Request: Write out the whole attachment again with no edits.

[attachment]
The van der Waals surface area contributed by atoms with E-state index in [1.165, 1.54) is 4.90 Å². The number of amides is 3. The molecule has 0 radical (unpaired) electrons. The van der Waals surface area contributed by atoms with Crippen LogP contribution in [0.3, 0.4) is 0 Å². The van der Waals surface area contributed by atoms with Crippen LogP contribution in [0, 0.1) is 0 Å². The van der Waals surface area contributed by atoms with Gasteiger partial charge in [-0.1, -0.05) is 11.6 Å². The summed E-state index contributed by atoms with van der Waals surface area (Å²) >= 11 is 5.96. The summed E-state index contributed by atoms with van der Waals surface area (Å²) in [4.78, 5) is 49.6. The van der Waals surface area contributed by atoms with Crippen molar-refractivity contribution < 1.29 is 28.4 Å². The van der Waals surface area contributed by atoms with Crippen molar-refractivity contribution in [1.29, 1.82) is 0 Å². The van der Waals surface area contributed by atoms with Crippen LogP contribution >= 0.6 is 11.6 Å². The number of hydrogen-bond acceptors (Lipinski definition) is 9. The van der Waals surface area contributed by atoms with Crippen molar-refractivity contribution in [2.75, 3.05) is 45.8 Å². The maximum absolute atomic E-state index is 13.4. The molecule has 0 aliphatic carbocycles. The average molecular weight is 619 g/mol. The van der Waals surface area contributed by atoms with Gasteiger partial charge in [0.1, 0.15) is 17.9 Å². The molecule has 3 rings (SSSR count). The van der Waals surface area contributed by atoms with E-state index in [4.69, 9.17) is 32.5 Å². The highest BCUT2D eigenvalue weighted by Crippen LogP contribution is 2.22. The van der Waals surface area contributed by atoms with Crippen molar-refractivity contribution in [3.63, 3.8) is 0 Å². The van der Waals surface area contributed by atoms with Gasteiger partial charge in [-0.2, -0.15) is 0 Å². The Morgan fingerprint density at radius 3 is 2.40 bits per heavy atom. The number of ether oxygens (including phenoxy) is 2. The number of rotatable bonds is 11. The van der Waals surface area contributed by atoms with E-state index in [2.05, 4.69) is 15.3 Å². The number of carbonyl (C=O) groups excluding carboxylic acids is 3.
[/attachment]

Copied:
The van der Waals surface area contributed by atoms with E-state index in [1.165, 1.54) is 4.90 Å². The number of amides is 3. The molecule has 0 radical (unpaired) electrons. The van der Waals surface area contributed by atoms with Crippen LogP contribution in [0.3, 0.4) is 0 Å². The van der Waals surface area contributed by atoms with Crippen LogP contribution in [0, 0.1) is 0 Å². The van der Waals surface area contributed by atoms with Gasteiger partial charge in [-0.1, -0.05) is 11.6 Å². The summed E-state index contributed by atoms with van der Waals surface area (Å²) >= 11 is 5.96. The summed E-state index contributed by atoms with van der Waals surface area (Å²) in [4.78, 5) is 49.6. The van der Waals surface area contributed by atoms with Crippen molar-refractivity contribution < 1.29 is 28.4 Å². The van der Waals surface area contributed by atoms with Crippen molar-refractivity contribution in [1.29, 1.82) is 0 Å². The van der Waals surface area contributed by atoms with Crippen LogP contribution >= 0.6 is 11.6 Å². The number of hydrogen-bond acceptors (Lipinski definition) is 9. The van der Waals surface area contributed by atoms with Crippen molar-refractivity contribution in [2.75, 3.05) is 45.8 Å². The maximum absolute atomic E-state index is 13.4. The molecule has 0 aliphatic carbocycles. The average molecular weight is 619 g/mol. The van der Waals surface area contributed by atoms with Gasteiger partial charge in [0.1, 0.15) is 17.9 Å². The molecule has 3 rings (SSSR count). The van der Waals surface area contributed by atoms with E-state index in [4.69, 9.17) is 32.5 Å². The highest BCUT2D eigenvalue weighted by Crippen LogP contribution is 2.22. The van der Waals surface area contributed by atoms with Crippen molar-refractivity contribution in [3.63, 3.8) is 0 Å². The van der Waals surface area contributed by atoms with Gasteiger partial charge in [-0.2, -0.15) is 0 Å². The Morgan fingerprint density at radius 3 is 2.40 bits per heavy atom. The number of ether oxygens (including phenoxy) is 2. The number of rotatable bonds is 11. The van der Waals surface area contributed by atoms with E-state index in [2.05, 4.69) is 15.3 Å². The number of carbonyl (C=O) groups excluding carboxylic acids is 3.